If you’ve kept up with our summer cocktail competition coverage you’ve seen some of Miami based Shaun Gordon’s work already.
The talented bartender is always mixing up stunning new drinks that capture the attention and tastebuds of anyone who has the chance to try one of his creations. Recently, he won second place in the Indoggo Challenge taking home both a prize for his drink and the amazing video he made to showcase it. We caught up with him after the competition to learn more about his career and where he sees bartending heading next.
What inspired you to become a bartender? Tell us about your background.
Simple, a cocktail named the Last Word was my inspiration to become a bartender. If you know me, or have got to know me over the years, then you already know. In the words of Jay-Z, please allow me to re-introduce myself, my name is Shaun Gordon (@last_word_life) IG. One cocktail, and one cocktail alone, was my inspiration to become a bartender, so much so that it is tattooed on my knuckles. It is one of the most successful prohibition era cocktails first being reported ever being made at the Detroit Athletic Club. Gin, Green Chartreuse, Maraschino Liqueur, and Fresh Lime, equal parts across the board served up in a chilled coupe or cocktail glass. Watching a bartender make this for me so many years ago, and the way in which it was made with amazing elegance, I fell in love with bartending on the spot. I found the skill of spirit knowledge and creativity extremely sexy, and the allure immediately captivated me and I knew it was something I wanted to be a part of and pursue. I started my career in Charleston, SC and have had the pleasure of also working at some of the the industries top bars in Atlanta, GA, Portland, ME and now Miami, FL.
Where do you tend bar now? What makes it unique? Distinctive drinks, décor, a certain vibe?
I hold 2 jobs at a few of the hottest and most high profile spots in the city of Miami. The Oasis is Miami’s newest cultural hub, a food hall that’s 35,000 square feet both inside and out. We host some of the biggest music acts and DJs from around the world on a daily basis. We are open 6 days a week–Tuesday-Sunday, we are open to all walks of life, 100% warm and welcoming environment whether it’s a family outing, lunch/dinner with friends, first date, concert, basically anything. We cater to everyone and that’s what truly separates us. The decor inside and out is very modern and beautifully designed with thought put into every feature and we have a large tower bar (stack of containers sky high) that will feature different artists murals every now and then. What really makes us special is our diverse staff, coming together to form a tight knit family. Our unified goal is to always make everyone feel welcome and comfortable, while enjoying the many epic parties we throw. My other job is at Sweet Liberty, one of the most iconic cocktail bars in the world with all the awards to back it up, but we are a come as you are bar–your local dive with amazing drinks, food, and music, a place where you can get a top notch cocktail without the pretentious vibe. It’s a bar, a restaurant, a live music venue, and all around party bar! The decor is 60/70s American theme on acid with trippy wallpaper spawned from the minds of our late founder John Leymayer(RIP) and our current HBIC Dan Binkiewicz, and David Martinez but the most important piece is the famous bright neon pink sign you see when you walk through our doors reminding us to always Pursue Happiness!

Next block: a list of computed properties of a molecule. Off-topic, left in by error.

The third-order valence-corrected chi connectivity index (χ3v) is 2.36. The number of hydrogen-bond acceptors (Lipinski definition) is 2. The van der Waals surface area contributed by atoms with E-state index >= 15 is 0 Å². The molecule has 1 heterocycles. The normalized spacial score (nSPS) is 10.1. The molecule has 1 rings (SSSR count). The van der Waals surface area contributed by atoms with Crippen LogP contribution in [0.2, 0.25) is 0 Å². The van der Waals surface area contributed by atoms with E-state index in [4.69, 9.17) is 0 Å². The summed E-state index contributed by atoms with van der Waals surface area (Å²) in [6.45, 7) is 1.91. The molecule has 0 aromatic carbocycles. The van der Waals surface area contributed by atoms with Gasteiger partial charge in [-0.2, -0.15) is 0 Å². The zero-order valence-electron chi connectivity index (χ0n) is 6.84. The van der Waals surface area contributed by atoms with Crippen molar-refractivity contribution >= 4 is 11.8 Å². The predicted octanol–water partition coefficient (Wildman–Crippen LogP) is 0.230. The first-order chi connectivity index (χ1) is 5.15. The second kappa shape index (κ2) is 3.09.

Who has been most influential in your development as a bartender? A mentor, a parent, a fellow bartender, and why?
One of the things I truly LOVE most about our industry is the fact that no matter how vast it may seem across the world, our community is actually very small and very close, we are always here for each other to help in anyway we can. Honestly, over the years I have taken inspiration, drive, knowledge, and skill from every single person I have had the privilege to share the bar or sit across from over the years. If there was one mentor and I really had to nail it down to a name though it would have to be Jim McCourt from Prohibition (Charleston, SC/Savannah,GA) who gave me the most intense and best education behind the bar any young bartender could have asked for with focus on knowledge and technique. As well as a simple piece of advice to start, at the end of the day we’re family but during service don’t ever take anything personally, so when I am corrected for not doing my job properly you can believe I made sure I listened and learned and never made that mistake again.